A few weeks ago we had our three year old help us pick out flowers to give to our friends when we ate dinner at their house. Being three, she was instantly lured to the artificially colored daisies in rainbow hues. She absolutely loved them and my husband being his ever informative self told her that they did not come that way naturally. Of course this new information sparked her ever present curiosity and we found ourselves promising her that we would make them ourselves some day soon. The day finally came last week and our daughter had a ton of fun making them.
We bought our flowers during our weekly Costco trip and used some of our larger mason jars for the food coloring. We just happened to be very low on yellow so we made red, orange, green, blue, purple and one with half the flower in red and the other half in blue (to teach the color wheel). I bought our food coloring at our local grocery store some time ago but you can also find it here although the price on Amazon seems absurdly high. I am pretty sure I paid under $2.00 for mine so check your local grocery store. There is no need for high quality food coloring here, but it would be another experiment to see if some of the gel food coloring would bring out more vibrant colors.
We filled our jars part way with water and cut off a few inches from the bottom of the flower stems. You should make sure they are a good height for your jars so they don’t tip over. We divided up three for each single color and one for the split color.
Added food coloring. My husband just squirted a bunch in there.
Here are what the colors looked like in the jars. The one second from the left is orange even though it looks pink. You can test your colors by dipping a paper towel in it to see what it will look like.
To make our dual color flower we carefully sliced the stem of one flower with a knife.
Next we pulled it apart a little. Not too much though or you will break off a piece. We then cut and pulled it until it would be steady in our glasses. We ran out of mason jars so we just used regular drinking glasses.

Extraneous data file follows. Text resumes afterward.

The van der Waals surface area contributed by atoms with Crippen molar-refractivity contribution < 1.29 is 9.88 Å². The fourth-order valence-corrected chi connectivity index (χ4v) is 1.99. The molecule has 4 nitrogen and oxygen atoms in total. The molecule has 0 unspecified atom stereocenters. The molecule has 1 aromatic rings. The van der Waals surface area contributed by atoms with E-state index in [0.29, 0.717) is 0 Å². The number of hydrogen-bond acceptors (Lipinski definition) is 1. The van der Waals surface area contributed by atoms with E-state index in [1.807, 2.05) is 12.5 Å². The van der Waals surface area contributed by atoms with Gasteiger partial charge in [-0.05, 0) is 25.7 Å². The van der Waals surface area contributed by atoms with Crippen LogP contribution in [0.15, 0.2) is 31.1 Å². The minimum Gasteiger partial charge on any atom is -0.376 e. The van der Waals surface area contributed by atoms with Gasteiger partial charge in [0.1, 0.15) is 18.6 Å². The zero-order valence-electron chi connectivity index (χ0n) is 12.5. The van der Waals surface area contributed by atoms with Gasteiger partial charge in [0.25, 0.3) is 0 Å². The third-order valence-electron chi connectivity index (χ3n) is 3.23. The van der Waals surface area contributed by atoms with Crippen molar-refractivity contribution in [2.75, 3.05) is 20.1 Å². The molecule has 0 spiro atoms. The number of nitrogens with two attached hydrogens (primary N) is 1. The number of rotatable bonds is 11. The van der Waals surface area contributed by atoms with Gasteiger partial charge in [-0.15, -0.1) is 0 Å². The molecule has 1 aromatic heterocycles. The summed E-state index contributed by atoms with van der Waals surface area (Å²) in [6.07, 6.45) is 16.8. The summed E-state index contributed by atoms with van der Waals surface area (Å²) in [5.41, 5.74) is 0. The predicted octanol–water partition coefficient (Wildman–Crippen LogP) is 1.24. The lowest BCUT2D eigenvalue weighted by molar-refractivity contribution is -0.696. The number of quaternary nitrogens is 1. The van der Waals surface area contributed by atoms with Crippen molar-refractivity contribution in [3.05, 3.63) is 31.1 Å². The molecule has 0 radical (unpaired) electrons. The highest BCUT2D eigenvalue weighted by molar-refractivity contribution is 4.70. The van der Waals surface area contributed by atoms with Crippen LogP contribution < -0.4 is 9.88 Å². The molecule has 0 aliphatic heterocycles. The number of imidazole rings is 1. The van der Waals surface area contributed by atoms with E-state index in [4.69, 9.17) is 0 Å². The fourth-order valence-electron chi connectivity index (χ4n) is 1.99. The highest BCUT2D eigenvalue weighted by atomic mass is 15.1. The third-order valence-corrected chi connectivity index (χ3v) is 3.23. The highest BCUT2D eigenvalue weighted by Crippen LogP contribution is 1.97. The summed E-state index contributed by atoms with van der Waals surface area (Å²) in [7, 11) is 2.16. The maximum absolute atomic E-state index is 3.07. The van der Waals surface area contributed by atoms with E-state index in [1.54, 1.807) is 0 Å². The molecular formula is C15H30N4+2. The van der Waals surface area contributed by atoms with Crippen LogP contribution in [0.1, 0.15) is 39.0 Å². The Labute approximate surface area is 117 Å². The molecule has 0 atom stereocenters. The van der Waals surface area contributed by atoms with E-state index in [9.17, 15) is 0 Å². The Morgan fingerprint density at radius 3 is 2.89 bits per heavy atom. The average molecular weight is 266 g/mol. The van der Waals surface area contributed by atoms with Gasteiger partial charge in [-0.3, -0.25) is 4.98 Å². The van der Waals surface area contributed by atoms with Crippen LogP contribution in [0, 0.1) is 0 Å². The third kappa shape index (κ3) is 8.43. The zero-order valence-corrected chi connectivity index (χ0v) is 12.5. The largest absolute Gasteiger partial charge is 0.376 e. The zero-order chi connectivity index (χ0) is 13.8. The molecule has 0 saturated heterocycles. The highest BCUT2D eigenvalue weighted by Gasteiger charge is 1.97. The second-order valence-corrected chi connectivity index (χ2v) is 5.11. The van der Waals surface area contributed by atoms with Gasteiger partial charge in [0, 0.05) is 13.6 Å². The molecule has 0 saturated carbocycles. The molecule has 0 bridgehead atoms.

Place the split stems with one in each glass. Make sure they won’t pull each other over.
Once our flowers were in place we let them marinate.
Here is what they looked like after about two hours. You can just barely see some of the tint on some of them. A couple of the red flowers looked pinkish.
Another view of the blue. There was just a little on the tips of the petals.
Here is what our flowers look like after a few days. Our flowers were well watered prior to bringing them home so it might be another experiment to leave some out of water for a period of time and see if they soak up the dyed water more quickly.
If I had been on the ball this would have been a great way to introduce a scientific notebook to our daughter. Now some of you may be saying she is too young for that but it is important to introduce these concepts early. STEM is the focus of many schools’ curriculum and just exposing your kids to the terminology from a young age will give them a leg up when they start school. At the age of three I would write the steps to the scientific method with very simple explanations for each one and have her draw a picture of the experiment. I would also have her “write” some notes on it which she may or may not fully understand but again, it is important to expose them early. Even if your kids do not understand the concepts now, they will be setting the foundation for when they learn them in the future. This is very important. Too many times I hear parents telling me “well my child was asking about such and such but they are too young for that”. Take advantage of your child’s natural curiosity! If they are constantly being told they can’t do things eventually they will internalize it and it will be much harder when they are older to get them to try new things.
Some science questions to ask you kid while you are doing this experiment:
What do yo think will happen to the flowers when they are in the water?
How does the water travel up the flower’s stems?
How long do you think it will take for the dye to transfer to the petals?
What will the red/blue split flower look like when it is done?
What colors will form when you combine red and blue? Blue and yellow? Any other color combination?
Why does the color move to the flowers?
Do all flowers change color when you put them in dye?
What colors are in the rainbow?
Some books to read about flowers and colors:
We had a lot of fun making our rainbow daisies! I am excited for our future science experiments!